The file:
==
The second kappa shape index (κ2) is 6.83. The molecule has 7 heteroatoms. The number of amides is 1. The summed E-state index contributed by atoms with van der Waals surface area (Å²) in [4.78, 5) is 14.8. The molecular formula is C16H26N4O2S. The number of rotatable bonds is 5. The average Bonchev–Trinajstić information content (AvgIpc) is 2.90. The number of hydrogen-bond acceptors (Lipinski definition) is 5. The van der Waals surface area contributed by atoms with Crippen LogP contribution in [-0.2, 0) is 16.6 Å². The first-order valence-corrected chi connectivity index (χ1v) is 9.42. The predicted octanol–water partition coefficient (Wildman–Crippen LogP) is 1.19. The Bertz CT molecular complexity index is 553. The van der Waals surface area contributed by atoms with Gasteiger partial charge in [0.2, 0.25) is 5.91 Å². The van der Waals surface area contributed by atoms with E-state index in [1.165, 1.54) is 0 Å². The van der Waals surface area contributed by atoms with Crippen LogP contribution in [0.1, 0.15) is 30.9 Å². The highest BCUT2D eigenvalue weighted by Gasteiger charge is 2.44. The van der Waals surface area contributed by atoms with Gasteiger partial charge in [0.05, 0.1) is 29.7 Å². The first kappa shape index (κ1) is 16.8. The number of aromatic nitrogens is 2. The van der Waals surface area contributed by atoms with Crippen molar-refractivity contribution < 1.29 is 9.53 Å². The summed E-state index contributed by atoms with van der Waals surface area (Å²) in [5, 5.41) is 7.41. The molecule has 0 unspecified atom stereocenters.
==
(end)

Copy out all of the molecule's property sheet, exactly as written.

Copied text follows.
The second kappa shape index (κ2) is 6.83. The molecule has 7 heteroatoms. The number of amides is 1. The summed E-state index contributed by atoms with van der Waals surface area (Å²) in [4.78, 5) is 14.8. The molecular formula is C16H26N4O2S. The number of rotatable bonds is 5. The average Bonchev–Trinajstić information content (AvgIpc) is 2.90. The number of hydrogen-bond acceptors (Lipinski definition) is 5. The van der Waals surface area contributed by atoms with Crippen LogP contribution in [-0.2, 0) is 16.6 Å². The first-order valence-corrected chi connectivity index (χ1v) is 9.42. The predicted octanol–water partition coefficient (Wildman–Crippen LogP) is 1.19. The Bertz CT molecular complexity index is 553. The van der Waals surface area contributed by atoms with Gasteiger partial charge in [0.2, 0.25) is 5.91 Å². The van der Waals surface area contributed by atoms with E-state index in [1.165, 1.54) is 0 Å². The van der Waals surface area contributed by atoms with Crippen LogP contribution in [0.1, 0.15) is 30.9 Å². The highest BCUT2D eigenvalue weighted by Gasteiger charge is 2.44. The van der Waals surface area contributed by atoms with Gasteiger partial charge in [0.05, 0.1) is 29.7 Å². The first kappa shape index (κ1) is 16.8. The number of aromatic nitrogens is 2. The van der Waals surface area contributed by atoms with Crippen molar-refractivity contribution < 1.29 is 9.53 Å². The summed E-state index contributed by atoms with van der Waals surface area (Å²) in [5, 5.41) is 7.41. The molecule has 0 unspecified atom stereocenters.